Today I finished grading, posted grades, and completed an article review. Tomorrow I meet the last of the preschoolers for 2013, write recommendation letters, and then I’m free from university obligations for this year and I intend to get back to farmy fun and hopefully experience some goaty goodness.

I’m in teaching mode. I have been all month and will be until August. Teaching mode means my perspective of the outside world is shrinking by the day as I laser hone my thinking around one topic.  Teaching mode involves books, notebooks, folders, and papers scattered and spilling over all available surfaces in the vicinity.  Butcher paper is rolled out across the floor of the greatroom and scented markers are strewn about as I map out the curriculum.  Dishes and laundry go unwashed. Sadly, Yip has to remind me to feed her with repeated attempts to trip me in the direction of her food bowl.   Blogs go unread, comments go unacknowledged, and my own posts get spacey (in a multitude of ways).

This is an example of what the preliminary stages of teaching mode looked like:

june 6 012

This is how it smelled: to do lists in cherry, case studies in blueberry,  and activities in sour apple. (A-whop-bop-a-loo-mop-a-lop-bop-bop — Tutti Fruitti!) 

Teaching mode is a little consuming. Every week I read like a maniac, convinced I know nothing about this topic I’ve been studying for over a decade.  Every week I spend hours making these elaborate plans and putting together PowerPoint presentations and lectures to dazzle my students. Every week so far I have intensely disliked my entire plan and so I have wound up throwing it all out at the last minute and winging my way through class discussions.

I despised class discussions when I was a student.  I was painfully shy and horrified by the very idea of having to talk to anyone. Just tell me what I need to know and I will sit here quietly absorbing it!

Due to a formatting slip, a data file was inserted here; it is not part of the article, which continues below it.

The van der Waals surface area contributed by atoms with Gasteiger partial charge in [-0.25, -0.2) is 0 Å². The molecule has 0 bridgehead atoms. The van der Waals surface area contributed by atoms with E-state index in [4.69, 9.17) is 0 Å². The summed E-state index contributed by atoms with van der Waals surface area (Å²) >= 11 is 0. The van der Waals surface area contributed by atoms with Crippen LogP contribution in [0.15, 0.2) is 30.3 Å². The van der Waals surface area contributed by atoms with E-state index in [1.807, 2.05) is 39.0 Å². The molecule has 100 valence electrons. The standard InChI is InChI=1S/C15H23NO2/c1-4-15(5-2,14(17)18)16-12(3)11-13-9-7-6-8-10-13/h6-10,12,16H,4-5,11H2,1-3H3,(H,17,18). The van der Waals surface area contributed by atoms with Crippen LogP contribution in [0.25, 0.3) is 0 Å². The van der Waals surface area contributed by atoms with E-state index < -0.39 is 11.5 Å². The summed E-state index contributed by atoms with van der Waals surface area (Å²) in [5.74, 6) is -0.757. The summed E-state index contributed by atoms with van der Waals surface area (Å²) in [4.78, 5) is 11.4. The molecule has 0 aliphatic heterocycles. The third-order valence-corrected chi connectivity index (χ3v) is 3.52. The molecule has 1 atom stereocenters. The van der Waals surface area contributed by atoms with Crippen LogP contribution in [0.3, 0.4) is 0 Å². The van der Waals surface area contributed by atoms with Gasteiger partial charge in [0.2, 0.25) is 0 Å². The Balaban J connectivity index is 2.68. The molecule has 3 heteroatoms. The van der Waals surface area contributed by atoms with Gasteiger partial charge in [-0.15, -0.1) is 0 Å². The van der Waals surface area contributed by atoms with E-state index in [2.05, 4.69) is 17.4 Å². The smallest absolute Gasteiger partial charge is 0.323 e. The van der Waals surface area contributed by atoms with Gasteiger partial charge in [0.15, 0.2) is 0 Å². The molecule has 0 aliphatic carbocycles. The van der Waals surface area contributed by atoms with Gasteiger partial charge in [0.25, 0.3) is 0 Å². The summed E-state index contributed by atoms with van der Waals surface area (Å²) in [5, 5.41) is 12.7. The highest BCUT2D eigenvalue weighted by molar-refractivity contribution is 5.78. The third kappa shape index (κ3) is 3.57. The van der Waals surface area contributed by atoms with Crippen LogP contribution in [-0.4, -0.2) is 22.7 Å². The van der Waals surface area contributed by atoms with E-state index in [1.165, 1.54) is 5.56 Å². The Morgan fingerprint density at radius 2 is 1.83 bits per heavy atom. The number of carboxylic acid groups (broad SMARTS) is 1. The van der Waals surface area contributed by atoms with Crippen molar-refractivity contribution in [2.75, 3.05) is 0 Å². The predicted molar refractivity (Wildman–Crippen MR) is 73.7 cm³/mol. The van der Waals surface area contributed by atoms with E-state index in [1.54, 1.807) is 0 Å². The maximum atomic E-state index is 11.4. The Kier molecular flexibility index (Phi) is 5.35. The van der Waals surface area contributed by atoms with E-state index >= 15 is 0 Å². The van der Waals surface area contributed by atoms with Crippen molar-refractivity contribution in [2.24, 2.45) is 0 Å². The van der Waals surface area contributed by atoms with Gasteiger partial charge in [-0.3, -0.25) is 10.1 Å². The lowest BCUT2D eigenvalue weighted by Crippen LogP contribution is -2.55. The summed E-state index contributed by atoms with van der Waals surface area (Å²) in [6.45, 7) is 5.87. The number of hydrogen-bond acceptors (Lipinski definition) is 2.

On the teaching end of things, class discussions are possibly even more terrifying. It’s hard to blend in to the crowd when you’re front and center. When I stepped into the classroom on that first day without a clear plan of action I had an instant panic attack.  I broke out into a sweat, my heart rate skyrocketed, and I had an urgent need to go to the bathroom.  Why did I toss out that plan?! What is going to happen here?  What am I going to say?  What if no one says anything back?! Fortunately there was no one else in the classroom when I had my little crisis.

When everything in me was screaming, “RUN!!” I did what the last two years of yoga training taught me to do:  I sat down, closed my eyes, and breathed. I opened myself to the possibilities. I let go of my attachment to results. I was completely disarmed with this knowledge: I am pursuing that which makes my heart beat.  Then I opened my eyes, got up, and stepped into the present with a smile.

~~~~@~~~~

I would say this is a completely unrelated note, but it’s all related and intertwined and linked to the topic of transformation.  Perhaps this is just another reflection of teaching mode.

little frog